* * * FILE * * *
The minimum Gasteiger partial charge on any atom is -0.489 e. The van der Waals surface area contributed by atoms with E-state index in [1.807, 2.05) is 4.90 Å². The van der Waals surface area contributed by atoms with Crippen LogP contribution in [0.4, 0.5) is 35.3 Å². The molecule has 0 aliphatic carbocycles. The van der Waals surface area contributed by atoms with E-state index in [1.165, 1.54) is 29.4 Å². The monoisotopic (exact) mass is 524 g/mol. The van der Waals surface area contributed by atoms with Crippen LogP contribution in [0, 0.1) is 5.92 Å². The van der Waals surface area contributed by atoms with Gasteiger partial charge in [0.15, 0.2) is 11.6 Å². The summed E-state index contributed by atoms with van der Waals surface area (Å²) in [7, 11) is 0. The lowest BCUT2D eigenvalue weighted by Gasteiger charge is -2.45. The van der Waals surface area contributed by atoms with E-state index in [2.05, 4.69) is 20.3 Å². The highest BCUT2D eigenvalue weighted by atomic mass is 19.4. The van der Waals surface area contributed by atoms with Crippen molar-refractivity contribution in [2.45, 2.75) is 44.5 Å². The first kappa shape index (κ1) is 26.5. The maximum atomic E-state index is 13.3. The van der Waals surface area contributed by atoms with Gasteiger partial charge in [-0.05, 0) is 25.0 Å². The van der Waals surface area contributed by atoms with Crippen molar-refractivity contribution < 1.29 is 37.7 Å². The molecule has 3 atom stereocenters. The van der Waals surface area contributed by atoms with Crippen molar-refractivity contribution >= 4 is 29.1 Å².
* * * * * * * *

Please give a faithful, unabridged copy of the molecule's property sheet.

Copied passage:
The minimum Gasteiger partial charge on any atom is -0.489 e. The van der Waals surface area contributed by atoms with E-state index in [1.807, 2.05) is 4.90 Å². The van der Waals surface area contributed by atoms with Crippen LogP contribution in [0.4, 0.5) is 35.3 Å². The molecule has 0 aliphatic carbocycles. The van der Waals surface area contributed by atoms with E-state index in [1.165, 1.54) is 29.4 Å². The monoisotopic (exact) mass is 524 g/mol. The van der Waals surface area contributed by atoms with Crippen LogP contribution in [0, 0.1) is 5.92 Å². The van der Waals surface area contributed by atoms with Gasteiger partial charge in [0.15, 0.2) is 11.6 Å². The summed E-state index contributed by atoms with van der Waals surface area (Å²) in [7, 11) is 0. The lowest BCUT2D eigenvalue weighted by Gasteiger charge is -2.45. The van der Waals surface area contributed by atoms with E-state index in [2.05, 4.69) is 20.3 Å². The highest BCUT2D eigenvalue weighted by atomic mass is 19.4. The van der Waals surface area contributed by atoms with Crippen molar-refractivity contribution in [2.45, 2.75) is 44.5 Å². The first kappa shape index (κ1) is 26.5. The maximum atomic E-state index is 13.3. The van der Waals surface area contributed by atoms with Gasteiger partial charge in [-0.05, 0) is 25.0 Å². The van der Waals surface area contributed by atoms with Crippen molar-refractivity contribution < 1.29 is 37.7 Å². The molecule has 3 atom stereocenters. The van der Waals surface area contributed by atoms with Crippen molar-refractivity contribution >= 4 is 29.1 Å².